At the KDE MM + Edu Sprint 2010 in Randa we had a bit of a schedule problem – we did not have one until first day of sprint ^^
This made me think a bit about schedules and what makes a good schedule and whether there is software to do that.
First let me explain what I think a good schedule is. Most importantly it schedules things in a given time frame, pretty obvious, huh? 😛 This is not as trivial as it might sound. Lets consider that you have a conference with a vast amount of high-profile discussion sessions and a lot of people who are esssential to a lot of those sessions. Ultimately the schedule would make it possible for everyone to attend the sessions she needs to attend. Additionally each attendee will have some sessions she might want to attend, so the schedule should also try to make this happen as much as possible. You also have more difficult sessions that require 100% attention, so you want them scheduled at a time where everyone can give their best (i.e. especially not towards eating times, and not in the late afternoon). Then you might also have sessions that are fix points in your timetable and cannot be moved and others that depend on unkown presence information of attendees and can happen any time on a specific date.
I very much think that those are just a very basic requirements towards a good schedule, additionally you need to differ in amount of importance, like if you have a discussion session about a software design the author of the design must be present while any senior engineer who might have input on the design is good to have but not absolutely essential to the happening of the session. Hence the schedule cannot schedule the session at a time the author is not available, but can do so if (a not to large amount of) the software engineers are not available. Everyone else does not need to be considered in the creation of the schedule probably. Although you also could have some more categories of importance.
Of course using all those things you want to be able to update schedules on-the-fly. Say your keynote speaker for tomorrow is not available and you can not get another keynote speaker, so you might want to (conservatively) reschedule.
So I was looking around for free software that at least partially does implement the above. I DID NOT FIND ANY?! Either I was blind or there is really no free advanced scheduling software, which is a bit of a drag really.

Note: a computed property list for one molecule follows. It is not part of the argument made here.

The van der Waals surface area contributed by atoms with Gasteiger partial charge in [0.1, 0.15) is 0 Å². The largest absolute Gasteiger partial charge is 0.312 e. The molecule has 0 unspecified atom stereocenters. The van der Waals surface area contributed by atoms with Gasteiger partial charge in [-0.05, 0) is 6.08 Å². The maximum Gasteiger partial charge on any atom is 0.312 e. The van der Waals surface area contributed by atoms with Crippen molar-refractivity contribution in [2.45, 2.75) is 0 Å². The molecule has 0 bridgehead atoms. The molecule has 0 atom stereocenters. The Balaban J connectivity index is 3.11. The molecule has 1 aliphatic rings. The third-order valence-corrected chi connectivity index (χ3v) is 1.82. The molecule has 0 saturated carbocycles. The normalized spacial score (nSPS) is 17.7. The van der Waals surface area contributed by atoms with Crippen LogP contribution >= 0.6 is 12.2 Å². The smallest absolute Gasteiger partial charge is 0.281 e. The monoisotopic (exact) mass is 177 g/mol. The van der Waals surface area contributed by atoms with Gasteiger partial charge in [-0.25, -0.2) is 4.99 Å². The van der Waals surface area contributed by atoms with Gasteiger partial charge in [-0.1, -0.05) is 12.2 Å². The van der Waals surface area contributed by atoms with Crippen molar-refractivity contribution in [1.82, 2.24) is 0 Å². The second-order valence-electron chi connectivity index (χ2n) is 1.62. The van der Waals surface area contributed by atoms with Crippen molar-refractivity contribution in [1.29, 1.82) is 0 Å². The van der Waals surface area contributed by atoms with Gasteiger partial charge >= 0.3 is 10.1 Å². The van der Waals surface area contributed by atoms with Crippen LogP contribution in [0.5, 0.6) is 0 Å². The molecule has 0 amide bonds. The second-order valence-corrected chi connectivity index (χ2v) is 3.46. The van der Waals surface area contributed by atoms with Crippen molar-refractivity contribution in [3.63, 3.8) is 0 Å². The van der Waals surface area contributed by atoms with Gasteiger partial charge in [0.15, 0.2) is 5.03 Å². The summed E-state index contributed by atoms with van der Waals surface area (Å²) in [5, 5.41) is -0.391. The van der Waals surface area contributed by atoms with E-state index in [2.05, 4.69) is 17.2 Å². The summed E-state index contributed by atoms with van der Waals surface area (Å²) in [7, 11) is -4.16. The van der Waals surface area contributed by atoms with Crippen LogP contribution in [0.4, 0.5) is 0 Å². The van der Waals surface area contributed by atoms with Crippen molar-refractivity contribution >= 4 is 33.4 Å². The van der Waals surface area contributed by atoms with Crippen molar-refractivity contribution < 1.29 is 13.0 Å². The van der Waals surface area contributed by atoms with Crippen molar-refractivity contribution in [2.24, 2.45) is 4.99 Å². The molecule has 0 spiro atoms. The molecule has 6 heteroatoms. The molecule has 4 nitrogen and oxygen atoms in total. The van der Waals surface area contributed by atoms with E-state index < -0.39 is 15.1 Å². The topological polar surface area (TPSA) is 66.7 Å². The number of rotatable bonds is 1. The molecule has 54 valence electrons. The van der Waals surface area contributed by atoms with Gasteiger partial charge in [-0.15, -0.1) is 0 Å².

You want everyone to be able to influence the schedule, and you want everyone to be able to view the schedule. So in the end you might end up using a wiki for scheduling since you get user management and sort-of status tracking and sort-of influencability. The horriblyness that comes from abusing software that was not made for this usecase is even for free.
To illustrate this a bit, let me tell you some of the observations I made with the rather simple schedule we had at the sprint in Randa, with only 2 tracks/rooms (one for KDE Edu and one for KDE Multimedia). First of all you have the general problem of editing conflicts that happen every once in a while, then you have a somewhat crappy way of tracking changes to the schedule and changing the structure of the schedule (say add a new track) is a horrible PITA because you have to consider like 5 things to change in order to not break the schedule structure. Also, if you want everything to look good you probably will use a table, which in most wikis is a science of its own and can be broken way too easily. With large schedule tables you will have the problem of not finding anything anymore, since most wikis do not allow for editing one cell or row you will have to find the appropriate parts in the monster that is called table markup. Now this are just some of the problems you have with maintaining a schedule in a wiki. Most of those are however caused by the fact that you are using a software that is not meant for quick occuring changes to large amount of data, which is something that might very well happen for a schedule.
This is all the more true if you consider what I wrote above about a good schedule. Since you have no backing technology that takes care of ensuring that a person is not “overallocated” the editors themself must do this. This leads to situations where editor A changes the schedule in some intrusive way, and editor B notices that attendee X is now supposed to hold two sessions at once, hence doing a new edit, which might again cause a similar situtation… this repeats until a sensible scheduling state is reached again. Long story short: you do not want to use a wiki for scheduling.
Does anyone know of any sensible scheduling software? Does anyone wanna work on one? Do we have to keep doing schedules in the wiki?